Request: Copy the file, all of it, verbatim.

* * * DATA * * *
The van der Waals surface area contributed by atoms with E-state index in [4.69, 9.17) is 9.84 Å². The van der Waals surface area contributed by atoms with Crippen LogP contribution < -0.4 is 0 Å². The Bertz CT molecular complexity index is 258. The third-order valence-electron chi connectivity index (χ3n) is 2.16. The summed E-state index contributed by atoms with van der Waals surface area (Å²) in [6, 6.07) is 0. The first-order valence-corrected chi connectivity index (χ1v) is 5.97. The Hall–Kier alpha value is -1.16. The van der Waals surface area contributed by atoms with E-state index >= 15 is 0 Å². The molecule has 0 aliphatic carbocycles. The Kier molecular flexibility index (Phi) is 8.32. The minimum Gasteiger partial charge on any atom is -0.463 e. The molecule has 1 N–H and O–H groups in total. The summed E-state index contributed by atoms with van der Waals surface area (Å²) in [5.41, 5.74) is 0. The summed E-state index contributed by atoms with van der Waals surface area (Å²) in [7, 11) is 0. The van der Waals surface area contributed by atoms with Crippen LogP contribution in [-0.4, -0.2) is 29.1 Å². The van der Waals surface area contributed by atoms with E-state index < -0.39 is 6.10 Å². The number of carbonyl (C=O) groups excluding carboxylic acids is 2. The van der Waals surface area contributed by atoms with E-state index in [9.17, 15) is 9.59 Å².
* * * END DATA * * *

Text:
The van der Waals surface area contributed by atoms with E-state index in [4.69, 9.17) is 9.84 Å². The van der Waals surface area contributed by atoms with Crippen LogP contribution < -0.4 is 0 Å². The Bertz CT molecular complexity index is 258. The third-order valence-electron chi connectivity index (χ3n) is 2.16. The summed E-state index contributed by atoms with van der Waals surface area (Å²) in [6, 6.07) is 0. The first-order valence-corrected chi connectivity index (χ1v) is 5.97. The Hall–Kier alpha value is -1.16. The van der Waals surface area contributed by atoms with E-state index >= 15 is 0 Å². The molecule has 0 aliphatic carbocycles. The Kier molecular flexibility index (Phi) is 8.32. The minimum Gasteiger partial charge on any atom is -0.463 e. The molecule has 1 N–H and O–H groups in total. The summed E-state index contributed by atoms with van der Waals surface area (Å²) in [5.41, 5.74) is 0. The summed E-state index contributed by atoms with van der Waals surface area (Å²) in [7, 11) is 0. The van der Waals surface area contributed by atoms with Crippen LogP contribution in [-0.4, -0.2) is 29.1 Å². The van der Waals surface area contributed by atoms with E-state index < -0.39 is 6.10 Å². The number of carbonyl (C=O) groups excluding carboxylic acids is 2. The van der Waals surface area contributed by atoms with E-state index in [9.17, 15) is 9.59 Å².